I began to notice weather while working for my father, something I had always taken for granted. We worked in attics where the summertime temperatures reached one-hundred and forty degrees, and in the cold and rain and mud where I layered my clothing to stay warm and dry. The weather gave each day, each job, a different set of problems to overcome, and intensified my sense of satisfaction as we loaded the tools and drove home in the pickup. Even now, when I drive through my home town and see the houses and businesses where I helped my father install a heating and cooling system, pour a foundation, or snake out a drain, I remember the weather better than the work.

Over the years my father mashed his fingers, crawled on his hands and knees under floors and across attics, burned himself with acetylene torches and acid, and was electrified once as he stood on a ladder and gripped a piece of conduit that wasn’t grounded properly. The electricity held his grip until someone thought to shut off the breaker. Another time, while trimming a section of air conditioning duct with tin snips, he ran a two inch sliver of jagged metal completely through his thumb. He wrapped a handkerchief around the thumb to catch the blood and drove to the doctor’s office. The doctor dabbed at the chunk of metal with alcohol, jerked it out with a pair of pliers, and wrapped his thumb in gauze. My father looked at his thumb as we were driving back to the job. “I should’ve done that myself,” he said. “It would have been free and it wouldn’t hurt any less.”

When I was seventeen years old my father was buried alive for thirty-five minutes. He was on his hands and knees at the bottom of a ten foot ditch, tapping a new drain into the city sewer line, when one side of the ditch sluffed off and buried him under seven feet of earth. The opening in the pipe and the air pocket his body made allowed him to breathe.

buried alive article 1 clarence engel

My older brother Gary was working for my father that day. Gary said the backhoe operator was afraid to dig with his bucket. “I’ll take his head off if I go too deep,” the man said. Gary called the man a son of a bitch and said, “My daddy will be dead anyway if you don’t crank that thing up.”

The backhoe took off three feet of earth while my brother went for help. Soon, ten men were digging with shovels and hands, getting in each other’s way. My father told me he could hear the digging. He said that he thought about his brothers and sisters, and about my mother and Gary and me. He was sure that his life had come to an end.  Gary told me that they first uncovered one of his hands, and he heard my father call out that he was still alive. Afterward, a reporter asked my father what he planned to do next and he said, “I’m going home and spend time with my sons.”

I still have the clipping from the front page of the newspaper. The headline reads: “Tupelo Man Prays For Second Chance While Buried Alive.” The picture shows my father sitting on a pile of dirt with the hole in the foreground, staring down the street with a faraway look, and Gary beside him, looking scared. When I came home from my own job that afternoon, my father met me on the driveway and hugged me, hard. He was crying, and dirty in a way that could only come from being buried. There was grit in his eyebrows and teeth and ears, pressed into his skin so that he still smelled of soil the next day. He was sore for days afterward, but otherwise unhurt.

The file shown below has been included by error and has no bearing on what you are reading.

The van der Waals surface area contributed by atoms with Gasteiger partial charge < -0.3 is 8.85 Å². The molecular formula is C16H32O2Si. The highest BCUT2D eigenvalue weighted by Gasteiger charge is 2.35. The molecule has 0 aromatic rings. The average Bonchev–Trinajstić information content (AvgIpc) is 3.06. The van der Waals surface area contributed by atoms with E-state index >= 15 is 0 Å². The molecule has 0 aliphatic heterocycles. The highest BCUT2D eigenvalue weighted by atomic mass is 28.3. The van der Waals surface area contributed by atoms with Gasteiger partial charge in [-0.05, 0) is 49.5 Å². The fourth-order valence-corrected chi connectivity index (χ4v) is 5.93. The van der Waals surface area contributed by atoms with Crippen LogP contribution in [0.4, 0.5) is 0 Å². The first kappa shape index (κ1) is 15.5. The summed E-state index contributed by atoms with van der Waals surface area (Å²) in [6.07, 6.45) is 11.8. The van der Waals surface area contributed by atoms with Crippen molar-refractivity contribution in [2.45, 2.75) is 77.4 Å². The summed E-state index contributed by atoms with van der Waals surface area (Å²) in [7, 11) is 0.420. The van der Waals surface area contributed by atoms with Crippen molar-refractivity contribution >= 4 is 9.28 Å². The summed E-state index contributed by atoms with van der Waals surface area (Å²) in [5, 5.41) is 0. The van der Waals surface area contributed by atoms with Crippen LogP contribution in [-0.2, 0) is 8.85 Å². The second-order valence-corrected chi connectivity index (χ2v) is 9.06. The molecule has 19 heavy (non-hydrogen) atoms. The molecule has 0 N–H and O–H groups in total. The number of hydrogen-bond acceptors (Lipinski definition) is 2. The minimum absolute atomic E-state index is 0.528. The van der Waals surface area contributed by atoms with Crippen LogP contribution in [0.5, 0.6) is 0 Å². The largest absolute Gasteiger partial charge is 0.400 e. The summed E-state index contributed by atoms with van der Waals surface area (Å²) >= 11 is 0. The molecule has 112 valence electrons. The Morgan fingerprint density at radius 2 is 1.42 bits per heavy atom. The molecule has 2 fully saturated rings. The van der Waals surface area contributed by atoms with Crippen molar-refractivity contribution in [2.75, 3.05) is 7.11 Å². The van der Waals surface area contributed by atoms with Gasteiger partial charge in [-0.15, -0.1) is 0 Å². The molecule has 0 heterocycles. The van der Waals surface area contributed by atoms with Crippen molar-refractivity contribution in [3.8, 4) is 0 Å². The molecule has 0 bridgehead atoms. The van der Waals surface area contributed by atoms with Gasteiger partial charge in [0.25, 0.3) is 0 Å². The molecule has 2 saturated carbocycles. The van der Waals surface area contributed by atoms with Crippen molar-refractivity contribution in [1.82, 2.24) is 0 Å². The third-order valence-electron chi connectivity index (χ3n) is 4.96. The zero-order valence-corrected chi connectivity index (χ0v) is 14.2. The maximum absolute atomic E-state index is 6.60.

buried alive article 2 clarence engel

My father didn’t talk much about the experience, but once he told me how long thirty-five minutes really is. I don’t remember any changes in my father’s relationship with Gary and me. We were close before the accident, and remained close afterward.  I didn’t understand how his death would have affected me that day because I didn’t experience the fear firsthand. I remember being embarrassed by his embrace, by the display of emotion. I wouldn’t understand what had happened for years to come.

Just after he bought the pickup, my father had a magnetic sign made for each door reading “Engel Repair Service” in red, with our telephone number and the type of work spelled out beneath in blue letters. Sometimes he talked about my brother and I going into business with him after we graduated from high school, but we both went to college instead.

The Tools We Work With, Part I

“The Tools We Work With,” Part I

An essay originally published as the introduction to my dissertation, High Range Driving, and published in Cream City Review19.2, 1996

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I drove across a picket line with my father one Sunday afternoon when I was seven years old.  He was the maintenance foreman for DayBrite, a company that manufactured fluorescent light fixtures.  The people on strike carried signs with angry messages and blocked the gate, but they didn’t seem mad, or even particularly interested in their protest.  Men spoke to my father through the car window as they cleared a lane for us.  I knew some of them from the yearly Christmas party my father threw for his department.